Time zone and daylight saving issues may influence who becomes the Indiana’s next governor when the state heads down the election path on November 4, 2008.
Indiana’s current governor Mitch Daniels is competing against Democrat candidate Jill Long Thompson, a former member of Congress, to win the state’s gubernatorial election. There has been much heated debate between the two parties on various issues such as time zones and daylight saving time in the lead up to the election.
Indiana’s gubernatorial race is part of the United States gubernatorial elections of 2008, which coincide with the presidential election as well as the United States Senate and the House of Representatives elections among other local and state elections.
Governor’s Earlier Decision
As the state’s governor, Daniels has pushed for Indiana to be united in observing daylight saving time. The topic of Indiana’s daylight saving time and time zones remain to be controversial and have intensified arguments between both gubernatorial candidates prior to the election. For many years, Indiana's 92 counties debated and gone their separate ways on issues related to daylight saving time and time zones. However, Indiana, for the third time, was a unified state when it observed daylight saving time on March 9, 2008.
Since 2006, each county in Indiana has remained consistent in conforming to the state’s daylight saving time regulations each year. However, there are many disgruntled citizens in counties near the Eastern-Central boundary and some have voiced their opinion for a vote for their preferred time zone in the future. Then there are people in south-western Indiana who prefer Central Standard Time (Central Time) while others in the state prefer Eastern Standard Time (Eastern Time).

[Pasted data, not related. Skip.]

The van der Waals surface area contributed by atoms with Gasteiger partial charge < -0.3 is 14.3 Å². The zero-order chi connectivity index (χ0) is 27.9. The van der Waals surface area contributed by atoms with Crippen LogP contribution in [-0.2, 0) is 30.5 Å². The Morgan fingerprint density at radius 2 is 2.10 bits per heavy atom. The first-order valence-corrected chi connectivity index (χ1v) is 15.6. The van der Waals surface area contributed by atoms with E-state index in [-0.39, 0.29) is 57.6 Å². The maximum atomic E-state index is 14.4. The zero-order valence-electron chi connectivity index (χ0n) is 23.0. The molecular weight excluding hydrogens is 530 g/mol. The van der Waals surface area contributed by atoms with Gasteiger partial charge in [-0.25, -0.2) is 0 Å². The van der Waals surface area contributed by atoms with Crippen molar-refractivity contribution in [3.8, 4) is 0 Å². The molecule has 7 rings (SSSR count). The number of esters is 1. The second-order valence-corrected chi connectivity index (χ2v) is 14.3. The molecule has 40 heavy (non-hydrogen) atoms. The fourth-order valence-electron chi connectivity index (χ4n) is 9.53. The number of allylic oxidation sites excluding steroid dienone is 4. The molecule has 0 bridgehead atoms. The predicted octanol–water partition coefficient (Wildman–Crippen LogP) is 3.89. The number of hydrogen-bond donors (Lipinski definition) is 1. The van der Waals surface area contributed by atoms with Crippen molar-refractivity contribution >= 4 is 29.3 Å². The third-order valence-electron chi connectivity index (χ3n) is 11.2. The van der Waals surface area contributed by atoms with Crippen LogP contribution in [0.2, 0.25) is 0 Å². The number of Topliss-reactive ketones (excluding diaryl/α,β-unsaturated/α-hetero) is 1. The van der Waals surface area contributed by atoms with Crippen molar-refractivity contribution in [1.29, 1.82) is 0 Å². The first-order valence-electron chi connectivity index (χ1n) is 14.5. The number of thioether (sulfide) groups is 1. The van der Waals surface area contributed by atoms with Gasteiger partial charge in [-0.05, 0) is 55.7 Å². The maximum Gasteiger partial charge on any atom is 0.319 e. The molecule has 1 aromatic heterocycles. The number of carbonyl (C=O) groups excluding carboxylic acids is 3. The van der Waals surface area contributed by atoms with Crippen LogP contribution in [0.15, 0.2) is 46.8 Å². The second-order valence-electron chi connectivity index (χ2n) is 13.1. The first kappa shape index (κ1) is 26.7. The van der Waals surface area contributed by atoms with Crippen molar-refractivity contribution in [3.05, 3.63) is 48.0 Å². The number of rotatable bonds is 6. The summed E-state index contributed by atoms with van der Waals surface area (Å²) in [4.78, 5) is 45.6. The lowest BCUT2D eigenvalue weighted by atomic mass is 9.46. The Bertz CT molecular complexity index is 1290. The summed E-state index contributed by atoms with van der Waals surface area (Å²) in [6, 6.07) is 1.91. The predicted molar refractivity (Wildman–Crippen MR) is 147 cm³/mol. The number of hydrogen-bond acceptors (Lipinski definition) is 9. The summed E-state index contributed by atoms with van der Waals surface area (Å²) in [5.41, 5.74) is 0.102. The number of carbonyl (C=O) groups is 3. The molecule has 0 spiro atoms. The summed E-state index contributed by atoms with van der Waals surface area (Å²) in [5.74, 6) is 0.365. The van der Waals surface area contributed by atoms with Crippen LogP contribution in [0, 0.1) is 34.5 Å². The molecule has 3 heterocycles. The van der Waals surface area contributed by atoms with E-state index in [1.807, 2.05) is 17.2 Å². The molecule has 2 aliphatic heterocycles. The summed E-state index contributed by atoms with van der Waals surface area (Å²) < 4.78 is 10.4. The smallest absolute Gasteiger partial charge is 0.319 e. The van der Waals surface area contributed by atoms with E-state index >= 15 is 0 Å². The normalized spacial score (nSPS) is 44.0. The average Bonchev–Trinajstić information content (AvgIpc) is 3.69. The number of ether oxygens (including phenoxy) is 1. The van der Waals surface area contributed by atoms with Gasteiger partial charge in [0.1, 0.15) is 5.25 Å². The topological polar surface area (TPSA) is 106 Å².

Can Long Thompson and Daniels Win Voters with Time Zone Issues?
Some Indiana citizens have expressed dissatisfaction with Daniels’ push to move Indiana to daylight saving time and this issue may swing them to vote for the opposition. According to Long Thompson, the time zone issue reflected a problem with leadership in the governor's office and cost residents millions of dollars. She has already voiced her opinion that a statewide referendum should be held to decide the time zone issues. Long Thompson has proposed two referendums – one to ask voters on what time zone Indiana should be in and the other to ask if the state should observe daylight saving time.
However, not everyone agrees with Long Thompson’s view on Indiana’s time zones and many still support Daniels’ decision to ensure Indiana observed daylight saving time in unity. According to an Indianapolis Star- WTHR (Channel 13) poll in September 2008, nearly half of likely voters supported Daniels' backing of daylight saving time in Indiana, with 48 percent calling it a good decision, 36 percent saying it was a bad call and 16 percent who were unsure. Moreover, there are people who believe that it is best to leave the time zones as they are now for the sake of avoiding further confusion.